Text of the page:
In an interesting decision released this week in the U.K. the House of Lords extended the time limit for filing a claim for compensation for sexual abuse.
In the U.K. the general rule is that the period of limitation for an action in tort is six years from the date on which the cause of action accrues. Claims for “damages for negligence, nuisance or breach of duty”, causing personal injuries have a limitation period of three years from either the date when the cause of action accrued or the “date of knowledge” (similar to the Canada’s “discoverability” rule).
The decision appears to grant broad discretion to judges in the U.K. to extend time limits for filing claims for compensation for sexual abuse.
Personally, my view is that there should be no time limit for filing claims for compensation for sexual abuse. In my experience representing survivors of childhood sexual abuse I have found that many (if not most) survivors do not disclose their experiences until later in life. Usually after the survivor has gone through years of counselling or therapy.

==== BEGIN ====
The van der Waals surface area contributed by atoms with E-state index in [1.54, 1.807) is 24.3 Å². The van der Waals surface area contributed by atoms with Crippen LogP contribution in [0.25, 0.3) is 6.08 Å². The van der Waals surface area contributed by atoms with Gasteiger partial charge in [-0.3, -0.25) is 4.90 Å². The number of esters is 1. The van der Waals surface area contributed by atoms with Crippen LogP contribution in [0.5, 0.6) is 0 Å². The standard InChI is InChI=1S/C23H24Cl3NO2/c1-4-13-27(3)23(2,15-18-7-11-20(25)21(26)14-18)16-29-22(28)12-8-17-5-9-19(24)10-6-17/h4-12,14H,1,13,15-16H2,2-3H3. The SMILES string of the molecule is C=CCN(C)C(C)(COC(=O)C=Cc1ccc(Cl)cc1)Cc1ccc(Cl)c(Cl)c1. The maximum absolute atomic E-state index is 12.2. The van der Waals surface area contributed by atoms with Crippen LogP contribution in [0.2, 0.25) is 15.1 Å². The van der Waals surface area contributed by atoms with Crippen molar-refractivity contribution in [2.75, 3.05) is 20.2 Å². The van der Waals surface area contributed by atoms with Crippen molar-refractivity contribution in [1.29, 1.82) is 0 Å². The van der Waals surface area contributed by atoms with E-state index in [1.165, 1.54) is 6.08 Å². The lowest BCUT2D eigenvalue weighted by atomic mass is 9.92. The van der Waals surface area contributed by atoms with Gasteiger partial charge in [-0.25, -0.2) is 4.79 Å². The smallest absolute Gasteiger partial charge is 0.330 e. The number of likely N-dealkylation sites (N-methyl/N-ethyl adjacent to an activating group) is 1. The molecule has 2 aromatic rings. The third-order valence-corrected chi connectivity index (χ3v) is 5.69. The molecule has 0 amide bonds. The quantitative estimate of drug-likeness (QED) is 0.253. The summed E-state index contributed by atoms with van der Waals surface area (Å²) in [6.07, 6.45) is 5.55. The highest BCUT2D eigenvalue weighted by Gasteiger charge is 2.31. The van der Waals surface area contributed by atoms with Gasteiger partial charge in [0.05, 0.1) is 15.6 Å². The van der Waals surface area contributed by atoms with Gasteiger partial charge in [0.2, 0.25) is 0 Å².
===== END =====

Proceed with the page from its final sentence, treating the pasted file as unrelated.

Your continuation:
In Nova Scotia, this reality is recognized by Section 2(5) of our Limitation of Actions Act which says:
(5) In any action for assault, menace, battery or wounding based on sexual abuse of a person,
(a) … the cause of action does not arise until the person becomes aware of the injury or harm resulting from the sexual abuse and discovers the causal relationship between the injury or harm and the sexual abuse; and
(b) notwithstanding subsection (1), the limitation period …does not begin to run while that person is not reasonably capable of commencing a proceeding because of that person’s physical, mental or psychological condition resulting from the sexual abuse.